Spurred on by many reasons, including Gemma Tipton’s latest blog (here), I’ve been thinking yet again about the nature of art criticism. Picture this. If you’re doing any sort of academic research, as you read one text you form a list of must-read texts that have been referenced by this first text. By the time you had read 100 texts (not an unusual number for a thesis), you could have a must-read list 1,000 items long. And so, with any exercise in academic writing, there is an ‘ah, feck it’ moment at which the scales tip away from an insurmountable pile of reading, and towards writing something.

I think something similar can happen with art-making. You’ve done your bits of research, you’ve sketched, doodled, daydreamed, fantasised, procrastinated, but finally you go ‘ah, feck it’ and launch into making something. You’ll probably throw the first piece away, but the research is now through your own practice, and the scales have tipped. (David Brancaleone has been blogging on this site around this theory / practice divide – more here).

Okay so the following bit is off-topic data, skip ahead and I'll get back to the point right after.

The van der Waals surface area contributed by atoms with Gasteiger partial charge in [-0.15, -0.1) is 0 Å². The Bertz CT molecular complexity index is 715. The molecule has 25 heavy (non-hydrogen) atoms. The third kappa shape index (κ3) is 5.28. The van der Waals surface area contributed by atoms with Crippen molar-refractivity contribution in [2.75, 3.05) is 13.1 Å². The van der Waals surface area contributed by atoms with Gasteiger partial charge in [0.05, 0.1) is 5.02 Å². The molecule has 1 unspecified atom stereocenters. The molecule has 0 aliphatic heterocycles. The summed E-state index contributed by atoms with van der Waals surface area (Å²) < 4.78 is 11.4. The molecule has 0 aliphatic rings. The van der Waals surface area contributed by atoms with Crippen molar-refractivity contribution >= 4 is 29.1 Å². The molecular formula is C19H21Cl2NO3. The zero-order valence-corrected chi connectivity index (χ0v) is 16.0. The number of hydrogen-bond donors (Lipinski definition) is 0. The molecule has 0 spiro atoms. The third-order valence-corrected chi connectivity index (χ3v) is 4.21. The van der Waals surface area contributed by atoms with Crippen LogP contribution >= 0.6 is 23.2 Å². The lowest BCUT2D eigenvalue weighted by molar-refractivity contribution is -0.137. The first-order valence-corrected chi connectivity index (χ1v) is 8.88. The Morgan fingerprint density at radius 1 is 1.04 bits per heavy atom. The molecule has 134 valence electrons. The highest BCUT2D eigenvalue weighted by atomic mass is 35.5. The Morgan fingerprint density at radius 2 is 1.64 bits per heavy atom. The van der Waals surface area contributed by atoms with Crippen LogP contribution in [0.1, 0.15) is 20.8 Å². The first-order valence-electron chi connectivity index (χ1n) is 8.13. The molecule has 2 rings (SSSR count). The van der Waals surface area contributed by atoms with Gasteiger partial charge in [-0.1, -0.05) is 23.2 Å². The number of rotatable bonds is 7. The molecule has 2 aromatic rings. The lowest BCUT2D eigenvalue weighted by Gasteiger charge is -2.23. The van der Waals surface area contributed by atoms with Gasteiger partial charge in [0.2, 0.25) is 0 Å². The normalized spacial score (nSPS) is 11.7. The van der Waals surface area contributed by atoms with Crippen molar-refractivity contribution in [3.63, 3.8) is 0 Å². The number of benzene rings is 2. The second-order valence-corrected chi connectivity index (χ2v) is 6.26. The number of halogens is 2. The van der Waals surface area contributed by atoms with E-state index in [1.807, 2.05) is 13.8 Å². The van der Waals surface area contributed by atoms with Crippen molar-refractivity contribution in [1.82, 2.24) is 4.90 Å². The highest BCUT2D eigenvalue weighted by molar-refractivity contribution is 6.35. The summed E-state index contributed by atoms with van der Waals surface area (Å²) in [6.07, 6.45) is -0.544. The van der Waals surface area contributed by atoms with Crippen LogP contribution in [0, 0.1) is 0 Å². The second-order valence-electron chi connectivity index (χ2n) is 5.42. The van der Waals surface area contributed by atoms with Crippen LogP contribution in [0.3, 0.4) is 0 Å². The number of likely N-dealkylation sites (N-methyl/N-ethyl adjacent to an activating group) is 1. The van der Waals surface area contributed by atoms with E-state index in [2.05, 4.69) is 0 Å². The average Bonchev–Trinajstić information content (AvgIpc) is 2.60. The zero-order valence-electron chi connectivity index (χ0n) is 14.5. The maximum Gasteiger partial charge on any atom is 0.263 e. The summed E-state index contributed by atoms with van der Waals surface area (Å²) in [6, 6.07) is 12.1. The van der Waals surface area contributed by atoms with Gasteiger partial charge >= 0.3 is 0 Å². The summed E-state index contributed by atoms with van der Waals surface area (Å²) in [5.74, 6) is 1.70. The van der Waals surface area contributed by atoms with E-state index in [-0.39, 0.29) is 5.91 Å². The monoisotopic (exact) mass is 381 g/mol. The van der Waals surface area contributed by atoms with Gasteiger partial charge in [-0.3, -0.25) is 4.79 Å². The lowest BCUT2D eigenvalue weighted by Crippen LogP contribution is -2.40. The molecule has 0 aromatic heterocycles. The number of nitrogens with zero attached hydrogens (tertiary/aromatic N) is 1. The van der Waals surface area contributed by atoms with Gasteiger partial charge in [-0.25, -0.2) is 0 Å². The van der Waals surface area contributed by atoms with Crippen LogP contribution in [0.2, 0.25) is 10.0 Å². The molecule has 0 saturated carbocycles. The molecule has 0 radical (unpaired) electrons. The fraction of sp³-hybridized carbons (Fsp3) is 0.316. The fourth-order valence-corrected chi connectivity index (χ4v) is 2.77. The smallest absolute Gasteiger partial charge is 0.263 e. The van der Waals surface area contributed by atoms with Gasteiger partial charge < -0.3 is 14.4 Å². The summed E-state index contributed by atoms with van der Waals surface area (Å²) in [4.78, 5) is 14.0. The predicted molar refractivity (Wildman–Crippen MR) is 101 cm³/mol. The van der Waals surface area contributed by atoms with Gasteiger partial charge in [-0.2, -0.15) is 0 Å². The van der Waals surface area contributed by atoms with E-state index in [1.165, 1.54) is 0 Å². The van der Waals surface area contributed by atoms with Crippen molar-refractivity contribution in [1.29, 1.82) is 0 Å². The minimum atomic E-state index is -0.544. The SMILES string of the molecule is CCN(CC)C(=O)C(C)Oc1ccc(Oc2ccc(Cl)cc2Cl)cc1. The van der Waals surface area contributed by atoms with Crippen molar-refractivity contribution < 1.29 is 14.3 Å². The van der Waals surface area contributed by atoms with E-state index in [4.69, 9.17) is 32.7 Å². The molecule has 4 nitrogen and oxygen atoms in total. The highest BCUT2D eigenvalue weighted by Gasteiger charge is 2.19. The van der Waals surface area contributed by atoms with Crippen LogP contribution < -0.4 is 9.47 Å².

And there are some cross-over artists, who do things like display all the books they’ve read while thinking about a problem – the display itself may be the artwork; I’m guessing you could number such artists in the thousands. It would probably be more fun to see all the books and lists of texts that they haven’t read, but meant to; I’m sure it’s been done, but by fewer artists.

Back on the theory side of art criticism, I recently read a text in which the writer (‘A’), referenced B’s take on C’s take on a topic. C, being a famous art theorist, no doubt had takes on D’s interpretation of E. It wasn’t true in this case, but with a bit of luck you could probably find cases in which E interprets A’s oeuvre. We have not only a combinatorial explosion to cope with, but a situation in which both meaning and psychological capacity are pushed to the limits. There are some writers who appear to carry this feat off – they must combine speed-reading abilities with staggering memories with an unlikely lack of other commitments with no need to sleep – though even some of these writers are very modest about the limits of what they can get through. I’m interested in this stuff because of the psychology of art criticism, which I don’t see being thought about much. But I’m also interested because even the greatest minds must reach a moment where they dump the rest, sweep the desktop / workbench / etc clean, go ‘ah, feck it’, and act.